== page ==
IN THE face of a number of converging critical issues for Australian businesses, the need for workplace change will present women with opportunities to redefine their career lives.
Speaking at a recent Workplace Training Advisory Australia breakfast on the future of work, organisational demographics and intergenerational differences in a candidate-short market, organisational psychologist and consultant Simon Brown-Greaves said it was essential for employers to ascertain what parts of the labour market were currently underutilised, including women.
“It might be that the leadership roles for women that are emerging may be in the people side of business because that is where the struggle is. I think we’re going to see a trend towards HR as absolutely as critical as your CEO or COO,” he said.
Furthermore, he said women won’t need to adopt the masculine styles of management that dominated workplaces in the past because the nature of work will be significantly different in the future.
“As soon as we can work out how this needs to be done differently then there’s a whole opportunity for leadership to be done in a different way.”
The concepts of virtual working, telecommuting and part-time contractual work will also become increasingly important, Brown-Greaves said.
“The issue of attracting and retaining people is no longer just a city-by-city, region-by-region exercise. It’s global.” This trend was already well established across Western Europe, Japan and North America, with similar demographic change now happening in Australia, he said.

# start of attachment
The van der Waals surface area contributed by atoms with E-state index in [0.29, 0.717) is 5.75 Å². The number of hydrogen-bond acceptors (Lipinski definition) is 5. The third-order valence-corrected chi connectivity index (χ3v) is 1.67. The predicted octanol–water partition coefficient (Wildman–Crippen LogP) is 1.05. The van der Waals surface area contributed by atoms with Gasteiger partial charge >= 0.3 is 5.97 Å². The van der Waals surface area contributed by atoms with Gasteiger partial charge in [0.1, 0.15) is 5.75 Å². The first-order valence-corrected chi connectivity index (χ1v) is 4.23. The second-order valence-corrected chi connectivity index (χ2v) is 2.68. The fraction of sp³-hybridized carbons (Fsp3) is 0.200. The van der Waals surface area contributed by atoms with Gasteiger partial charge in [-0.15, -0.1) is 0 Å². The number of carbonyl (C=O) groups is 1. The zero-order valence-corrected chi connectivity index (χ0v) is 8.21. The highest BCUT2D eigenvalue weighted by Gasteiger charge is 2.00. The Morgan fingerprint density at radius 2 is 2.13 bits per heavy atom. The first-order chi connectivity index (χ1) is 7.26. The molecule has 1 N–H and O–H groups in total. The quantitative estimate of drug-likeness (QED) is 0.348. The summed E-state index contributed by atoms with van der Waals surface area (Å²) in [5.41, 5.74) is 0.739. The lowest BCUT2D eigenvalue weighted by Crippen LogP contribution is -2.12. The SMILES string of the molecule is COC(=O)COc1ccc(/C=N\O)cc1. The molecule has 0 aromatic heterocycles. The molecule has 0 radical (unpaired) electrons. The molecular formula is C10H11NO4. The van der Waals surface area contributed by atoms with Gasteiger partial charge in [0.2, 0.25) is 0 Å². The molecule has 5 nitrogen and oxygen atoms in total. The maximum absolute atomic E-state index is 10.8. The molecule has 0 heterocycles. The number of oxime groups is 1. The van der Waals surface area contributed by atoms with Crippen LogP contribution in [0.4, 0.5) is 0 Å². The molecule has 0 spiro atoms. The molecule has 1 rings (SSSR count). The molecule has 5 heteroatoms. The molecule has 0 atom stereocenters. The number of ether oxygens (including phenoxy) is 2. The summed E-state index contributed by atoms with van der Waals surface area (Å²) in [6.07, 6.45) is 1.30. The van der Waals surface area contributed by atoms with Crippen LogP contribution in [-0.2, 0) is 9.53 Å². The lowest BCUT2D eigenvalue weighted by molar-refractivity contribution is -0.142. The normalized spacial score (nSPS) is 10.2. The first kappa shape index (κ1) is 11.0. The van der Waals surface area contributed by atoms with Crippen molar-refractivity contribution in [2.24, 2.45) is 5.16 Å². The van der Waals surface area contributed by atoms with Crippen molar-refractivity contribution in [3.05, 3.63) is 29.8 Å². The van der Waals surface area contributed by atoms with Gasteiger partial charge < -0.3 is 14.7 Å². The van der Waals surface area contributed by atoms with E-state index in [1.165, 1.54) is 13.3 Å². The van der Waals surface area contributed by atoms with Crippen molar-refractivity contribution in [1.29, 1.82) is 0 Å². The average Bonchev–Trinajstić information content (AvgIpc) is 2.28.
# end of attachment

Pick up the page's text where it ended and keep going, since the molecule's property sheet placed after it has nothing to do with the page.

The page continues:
Due to the global nature of skills shortages, other countries could poach workers from Australia. “The ones that are getting our labour at the moment are mainly in the Middle East, in terms of engineering, technical and trades skills,” he said.
The exponential growth of the brain power economy within Australia will also become increasingly important, which will impact business in a number of ways.
“The growth in people working in jobs, roles and situations that are fundamentally about using their brains creates all sorts of career choices, and one would hope has interesting implications for gender balance in workforces and in particular how employees eventuate to leaders and managers in that environment,” said Brown-Greaves.
If employers fail to consider the social dynamics at play and how they will impact work, there is a danger that companies could miss the boat, he said.
For example, companies have begun to question the practical future of office blocks, as they may not fit the needs of a future workforce. Companies seeking to attract women by providing a childcare centre at work may find themselves behind the times, he said, as women may not be working in offices 10 years down the track, but working from home in the suburbs.
“There’s some really interesting questions, and the social planners and demographers are thinking about these things right now because the evidence is, if we don’t, they will lose talent and the bottom line,” he said.
“The ability to actually attract and retain people in organisations is more difficult now than it ever has been in Australia’s history.”